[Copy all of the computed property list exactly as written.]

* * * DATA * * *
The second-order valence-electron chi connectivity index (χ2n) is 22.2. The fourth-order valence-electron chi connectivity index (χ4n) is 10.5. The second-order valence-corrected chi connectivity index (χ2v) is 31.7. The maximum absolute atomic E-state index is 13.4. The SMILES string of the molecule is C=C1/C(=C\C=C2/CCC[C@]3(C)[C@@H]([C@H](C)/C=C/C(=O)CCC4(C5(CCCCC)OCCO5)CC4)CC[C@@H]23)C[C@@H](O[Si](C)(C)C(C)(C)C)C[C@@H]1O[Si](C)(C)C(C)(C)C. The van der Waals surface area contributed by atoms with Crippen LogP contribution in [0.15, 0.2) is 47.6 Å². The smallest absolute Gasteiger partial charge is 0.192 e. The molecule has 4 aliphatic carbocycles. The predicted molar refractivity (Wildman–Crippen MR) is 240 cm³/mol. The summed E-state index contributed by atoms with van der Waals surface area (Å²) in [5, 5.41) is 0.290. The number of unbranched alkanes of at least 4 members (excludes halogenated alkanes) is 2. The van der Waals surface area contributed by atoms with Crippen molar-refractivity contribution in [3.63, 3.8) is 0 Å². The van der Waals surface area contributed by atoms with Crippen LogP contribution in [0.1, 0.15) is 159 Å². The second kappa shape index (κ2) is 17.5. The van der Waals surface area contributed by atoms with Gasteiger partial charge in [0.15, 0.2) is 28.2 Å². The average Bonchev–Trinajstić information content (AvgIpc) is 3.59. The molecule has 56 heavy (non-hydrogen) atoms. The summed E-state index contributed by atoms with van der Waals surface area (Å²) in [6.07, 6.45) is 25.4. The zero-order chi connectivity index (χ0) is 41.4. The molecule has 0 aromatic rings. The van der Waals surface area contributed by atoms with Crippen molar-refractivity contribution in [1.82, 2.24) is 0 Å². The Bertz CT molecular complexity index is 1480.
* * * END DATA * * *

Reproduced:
The second-order valence-electron chi connectivity index (χ2n) is 22.2. The fourth-order valence-electron chi connectivity index (χ4n) is 10.5. The second-order valence-corrected chi connectivity index (χ2v) is 31.7. The maximum absolute atomic E-state index is 13.4. The SMILES string of the molecule is C=C1/C(=C\C=C2/CCC[C@]3(C)[C@@H]([C@H](C)/C=C/C(=O)CCC4(C5(CCCCC)OCCO5)CC4)CC[C@@H]23)C[C@@H](O[Si](C)(C)C(C)(C)C)C[C@@H]1O[Si](C)(C)C(C)(C)C. The van der Waals surface area contributed by atoms with Crippen LogP contribution in [0.15, 0.2) is 47.6 Å². The smallest absolute Gasteiger partial charge is 0.192 e. The molecule has 4 aliphatic carbocycles. The predicted molar refractivity (Wildman–Crippen MR) is 240 cm³/mol. The summed E-state index contributed by atoms with van der Waals surface area (Å²) in [5, 5.41) is 0.290. The number of unbranched alkanes of at least 4 members (excludes halogenated alkanes) is 2. The van der Waals surface area contributed by atoms with Crippen molar-refractivity contribution in [3.63, 3.8) is 0 Å². The van der Waals surface area contributed by atoms with Crippen LogP contribution in [0.1, 0.15) is 159 Å². The second kappa shape index (κ2) is 17.5. The van der Waals surface area contributed by atoms with Gasteiger partial charge in [0.15, 0.2) is 28.2 Å². The average Bonchev–Trinajstić information content (AvgIpc) is 3.59. The molecule has 56 heavy (non-hydrogen) atoms. The summed E-state index contributed by atoms with van der Waals surface area (Å²) in [6.07, 6.45) is 25.4. The zero-order chi connectivity index (χ0) is 41.4. The molecule has 0 aromatic rings. The van der Waals surface area contributed by atoms with Crippen molar-refractivity contribution in [1.82, 2.24) is 0 Å². The Bertz CT molecular complexity index is 1480.